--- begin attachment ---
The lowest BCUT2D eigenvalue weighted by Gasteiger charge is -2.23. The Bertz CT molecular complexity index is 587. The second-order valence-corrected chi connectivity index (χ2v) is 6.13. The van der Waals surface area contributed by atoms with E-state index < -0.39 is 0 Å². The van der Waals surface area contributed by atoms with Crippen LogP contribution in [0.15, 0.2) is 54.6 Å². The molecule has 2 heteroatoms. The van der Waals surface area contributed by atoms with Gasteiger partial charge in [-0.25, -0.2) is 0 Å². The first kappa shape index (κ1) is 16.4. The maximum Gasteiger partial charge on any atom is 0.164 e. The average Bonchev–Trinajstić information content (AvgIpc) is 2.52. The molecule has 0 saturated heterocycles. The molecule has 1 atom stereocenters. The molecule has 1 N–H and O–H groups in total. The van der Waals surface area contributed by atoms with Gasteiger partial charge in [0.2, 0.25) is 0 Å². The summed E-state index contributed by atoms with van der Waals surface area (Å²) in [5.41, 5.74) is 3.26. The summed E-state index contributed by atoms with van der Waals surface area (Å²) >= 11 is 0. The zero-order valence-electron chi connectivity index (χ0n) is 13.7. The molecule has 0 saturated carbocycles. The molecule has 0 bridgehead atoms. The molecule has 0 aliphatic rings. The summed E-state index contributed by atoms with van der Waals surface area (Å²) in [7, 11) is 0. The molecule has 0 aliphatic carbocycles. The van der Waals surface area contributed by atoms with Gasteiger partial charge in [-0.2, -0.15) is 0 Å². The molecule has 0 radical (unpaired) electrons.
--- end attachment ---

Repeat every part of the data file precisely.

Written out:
The lowest BCUT2D eigenvalue weighted by Gasteiger charge is -2.23. The Bertz CT molecular complexity index is 587. The second-order valence-corrected chi connectivity index (χ2v) is 6.13. The van der Waals surface area contributed by atoms with E-state index < -0.39 is 0 Å². The van der Waals surface area contributed by atoms with Crippen LogP contribution in [0.15, 0.2) is 54.6 Å². The molecule has 2 heteroatoms. The van der Waals surface area contributed by atoms with Gasteiger partial charge in [-0.25, -0.2) is 0 Å². The first kappa shape index (κ1) is 16.4. The maximum Gasteiger partial charge on any atom is 0.164 e. The average Bonchev–Trinajstić information content (AvgIpc) is 2.52. The molecule has 0 saturated heterocycles. The molecule has 1 atom stereocenters. The molecule has 1 N–H and O–H groups in total. The van der Waals surface area contributed by atoms with Gasteiger partial charge in [0.2, 0.25) is 0 Å². The summed E-state index contributed by atoms with van der Waals surface area (Å²) in [5.41, 5.74) is 3.26. The summed E-state index contributed by atoms with van der Waals surface area (Å²) >= 11 is 0. The zero-order valence-electron chi connectivity index (χ0n) is 13.7. The molecule has 0 saturated carbocycles. The molecule has 0 bridgehead atoms. The molecule has 0 aliphatic rings. The summed E-state index contributed by atoms with van der Waals surface area (Å²) in [7, 11) is 0. The molecule has 0 aliphatic carbocycles. The van der Waals surface area contributed by atoms with Gasteiger partial charge in [-0.2, -0.15) is 0 Å². The molecule has 0 radical (unpaired) electrons.